As Drought Mounts, So Does Dollars for Wild Sheep
"With all the negative banter these days about hunters and hunting by self-proclaimed and media-appointed conservation groups, I say get out your checkbook if you want to do something real for wildlife," said Gray N. Thornton, president and CEO of the Wild Sheep Foundation. "That's what sportsmen have been doing for more than a century, and that's what is happening here again for our wild sheep."
More than 70 delegates attended the annual Summit from throughout WSF's Chapter and Affiliate network, encompassing North America, Africa, Europe, and Central Asia. When presented with the dire situation in Nevada, without hesitation, pledges started rolling in.
"We see this time and again," Thornton explained. "If there is a more giving group ready to make things happen than sheep hunters and those that just love seeing wild sheep, I'd like to meet them."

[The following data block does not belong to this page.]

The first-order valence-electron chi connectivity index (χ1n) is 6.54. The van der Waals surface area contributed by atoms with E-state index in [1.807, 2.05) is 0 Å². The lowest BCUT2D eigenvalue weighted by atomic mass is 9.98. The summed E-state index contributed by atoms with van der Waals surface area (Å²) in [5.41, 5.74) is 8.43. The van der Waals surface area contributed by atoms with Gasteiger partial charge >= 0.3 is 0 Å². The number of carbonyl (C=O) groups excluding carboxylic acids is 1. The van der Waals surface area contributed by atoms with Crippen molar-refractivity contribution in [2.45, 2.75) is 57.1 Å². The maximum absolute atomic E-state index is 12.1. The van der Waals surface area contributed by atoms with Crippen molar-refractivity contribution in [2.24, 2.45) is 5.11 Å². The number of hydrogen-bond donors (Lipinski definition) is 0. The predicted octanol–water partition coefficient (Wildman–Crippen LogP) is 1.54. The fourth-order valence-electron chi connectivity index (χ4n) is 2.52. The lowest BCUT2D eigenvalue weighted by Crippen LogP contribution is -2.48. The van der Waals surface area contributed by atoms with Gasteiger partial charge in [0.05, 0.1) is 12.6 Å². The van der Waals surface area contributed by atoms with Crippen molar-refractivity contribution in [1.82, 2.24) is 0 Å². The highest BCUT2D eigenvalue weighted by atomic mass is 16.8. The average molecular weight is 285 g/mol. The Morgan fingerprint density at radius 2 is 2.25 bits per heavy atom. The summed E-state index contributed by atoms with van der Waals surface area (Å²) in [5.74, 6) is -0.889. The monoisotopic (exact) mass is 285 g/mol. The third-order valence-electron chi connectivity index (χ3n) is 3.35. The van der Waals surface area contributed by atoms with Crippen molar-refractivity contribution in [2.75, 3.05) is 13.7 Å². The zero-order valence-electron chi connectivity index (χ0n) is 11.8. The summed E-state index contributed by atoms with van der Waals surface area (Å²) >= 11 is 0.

The money being raised will be used to fly water via helicopter into dry water entrapment stations throughout southern Nevada. These water catch stations were built with sportsmen dollars for the area's sheep herds, but all local wildlife benefit from what typically is a reliable water source. As effective as these stations are, they need rain to fill them, and precipitation this year has been well below average, leaving many stations completely dry.
Since the Summit, more WSF Chapters & Affiliates have made their financial commits to this relief effort, and by all accounts, they're not done yet.
Anyone interested in contributing to this effort should contact the Wild Sheep Foundation at 406-404-8750 or firstname.lastname@example.org.
The Wild Sheep Foundation (WSF), based in Bozeman, Mont., was founded in 1977 by wild sheep conservationists and enthusiasts. With a membership of more than 10,000 worldwide, WSF is the premier advocate for wild sheep and other mountain wildlife and their habitats. WSF has raised and expended more than $135 million on wild sheep habitat and population enhancements, education, and conservation advocacy programs in North America, Europe, and Asia to “Put and Keep Wild Sheep on the Mountain®.” These and other efforts have increased bighorn sheep populations in North America from historic lows in the 1950-60s of 25,000 to more than 85,000 today. www.wildsheepfoundation.org.